Our calendar looks like a graffiti artist went wild. Um, that artist would be me. Scribbled in red, green, and blue, I have attempted to make notes in those too-tiny day squares to remind me of upcoming events and deadlines. It would be fun to think I’m in control of all my time but…hahahahahaha. Invitations come in bursts and I have to weigh the fun stuff against the “haveta” do stuff.
I was chatting with a good friend this morning and the discussion turned to family obligations around the holidays. Some women feel if they don’t make the effort nobody else will, so they martyr themselves to create large festive gatherings. What they end up with is even larger amounts of resentment. But do they ever ask for help, or suggest it is someone else’s turn?
For a while my husband and I hosted family reunions about every-other-year. Part of the fun was giving my divorced parents a way of gathering the flock in one location. Mom and Dad still got along fine, but neither one of them would go so far as to suggest a get-together and invite the other to their own homes. Yet, for unknown reasons, they would happily come to ours. The last reunion was difficult because my mom was declining rapidly from cancer. She spent much of the afternoon in our bathroom throwing up and yet not wanting to cause a scene. About a year later she passed away and my heart wasn’t into throwing a family party. Something was missing or bruised in my enthusiasm. Time passed and the family grew bigger. More and more began relocating around the nation—coast to coast—so I used scheduling issues as a reason not to set up another reunion.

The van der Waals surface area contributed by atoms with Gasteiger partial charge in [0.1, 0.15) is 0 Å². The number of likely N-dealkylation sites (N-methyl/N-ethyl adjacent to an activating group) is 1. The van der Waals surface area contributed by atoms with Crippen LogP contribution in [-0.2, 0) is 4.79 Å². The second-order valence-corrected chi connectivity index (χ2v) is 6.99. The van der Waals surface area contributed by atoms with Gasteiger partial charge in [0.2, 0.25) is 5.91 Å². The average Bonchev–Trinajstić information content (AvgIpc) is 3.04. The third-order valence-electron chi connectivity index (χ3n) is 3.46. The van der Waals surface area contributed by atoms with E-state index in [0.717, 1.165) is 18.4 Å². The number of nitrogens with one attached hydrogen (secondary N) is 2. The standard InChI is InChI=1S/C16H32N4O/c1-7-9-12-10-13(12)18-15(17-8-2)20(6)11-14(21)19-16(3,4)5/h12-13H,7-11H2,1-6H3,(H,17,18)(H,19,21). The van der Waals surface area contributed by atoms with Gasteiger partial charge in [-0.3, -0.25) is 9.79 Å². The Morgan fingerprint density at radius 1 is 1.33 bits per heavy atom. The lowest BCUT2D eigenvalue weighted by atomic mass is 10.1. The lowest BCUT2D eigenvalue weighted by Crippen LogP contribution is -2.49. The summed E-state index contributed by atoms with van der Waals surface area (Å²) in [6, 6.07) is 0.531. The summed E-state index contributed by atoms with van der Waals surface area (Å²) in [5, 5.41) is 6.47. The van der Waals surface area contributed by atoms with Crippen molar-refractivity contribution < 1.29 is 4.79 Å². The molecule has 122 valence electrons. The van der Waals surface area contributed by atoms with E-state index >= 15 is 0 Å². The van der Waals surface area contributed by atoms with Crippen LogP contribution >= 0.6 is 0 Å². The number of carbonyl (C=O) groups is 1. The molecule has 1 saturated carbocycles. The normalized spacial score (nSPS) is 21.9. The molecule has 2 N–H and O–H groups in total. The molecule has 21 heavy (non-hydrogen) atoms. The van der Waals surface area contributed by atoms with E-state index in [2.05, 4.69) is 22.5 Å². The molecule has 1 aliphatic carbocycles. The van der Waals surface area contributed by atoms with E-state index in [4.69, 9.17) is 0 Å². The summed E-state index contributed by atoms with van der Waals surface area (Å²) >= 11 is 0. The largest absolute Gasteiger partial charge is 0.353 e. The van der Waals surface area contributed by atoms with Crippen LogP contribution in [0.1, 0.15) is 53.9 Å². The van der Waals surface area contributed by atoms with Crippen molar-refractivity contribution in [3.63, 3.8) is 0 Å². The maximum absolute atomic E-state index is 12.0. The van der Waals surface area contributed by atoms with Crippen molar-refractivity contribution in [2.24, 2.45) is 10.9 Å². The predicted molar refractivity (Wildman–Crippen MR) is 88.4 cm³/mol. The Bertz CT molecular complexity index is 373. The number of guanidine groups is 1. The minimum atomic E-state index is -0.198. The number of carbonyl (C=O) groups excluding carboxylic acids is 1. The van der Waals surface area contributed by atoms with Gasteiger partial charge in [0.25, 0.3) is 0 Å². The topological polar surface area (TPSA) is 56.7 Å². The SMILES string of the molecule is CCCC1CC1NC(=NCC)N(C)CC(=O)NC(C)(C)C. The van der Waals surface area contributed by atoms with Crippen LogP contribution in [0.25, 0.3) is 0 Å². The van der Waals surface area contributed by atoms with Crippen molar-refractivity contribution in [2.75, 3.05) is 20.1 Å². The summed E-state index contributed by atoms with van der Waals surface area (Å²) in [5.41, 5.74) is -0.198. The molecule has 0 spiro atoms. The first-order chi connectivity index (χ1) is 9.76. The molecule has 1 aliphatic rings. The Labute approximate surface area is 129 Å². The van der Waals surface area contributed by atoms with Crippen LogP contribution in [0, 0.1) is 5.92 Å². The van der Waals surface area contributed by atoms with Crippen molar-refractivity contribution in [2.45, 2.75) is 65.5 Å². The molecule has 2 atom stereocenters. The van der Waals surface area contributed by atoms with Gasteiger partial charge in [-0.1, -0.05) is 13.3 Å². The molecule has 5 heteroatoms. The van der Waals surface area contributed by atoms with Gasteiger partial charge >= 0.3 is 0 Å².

My younger sister recently married and while schmoozing with extended family members at the reception I was asked why we hadn’t hosted any reunions recently. There was a bit of an accusatory tone to their questions. I tilted my head and considered for a moment. Then I responded, “Why don’t one of you host a family reunion?” My relatives seemed shocked. “Us? We don’t know how to do that. Where would we do it? It would be too hard.” I suggested that jumping in was a great way to learn. My brother said, “No, no, no. You are the best cook in the family. It has to be you.”
I could have bought in to his flattery. I could have bought in to the guilt. But I didn’t. As much as I enjoy the role of family gatherer, I’m just one of many. Until I feel pleasure in hosting again I refuse to feel pressured into days of cleaning, cooking, and scheduling for the entire family. In the meanwhile my husband and I have been hosting smaller gatherings and I love them. I feel more connected and joyous spending time with our guests, I’m more creative with the food I prepare, and I have minimized the stress in pulling it all together.
It kind of boils down to this–are we living an intentional life, or is it on auto-pilot? As the holidays approach I would encourage us all to catch our breaths and consider what brings us happiness and meaning. If a house full of family does that, then by all means celebrate until the candles burn down to nubs and the tinsel falls off the tree. But if your gathering feels like an ugly obligation because “nobody else is stepping up,” then maybe it’s time to reconsider what’s going on in your heart. It’s okay to say, “no,” and to take back the calendar.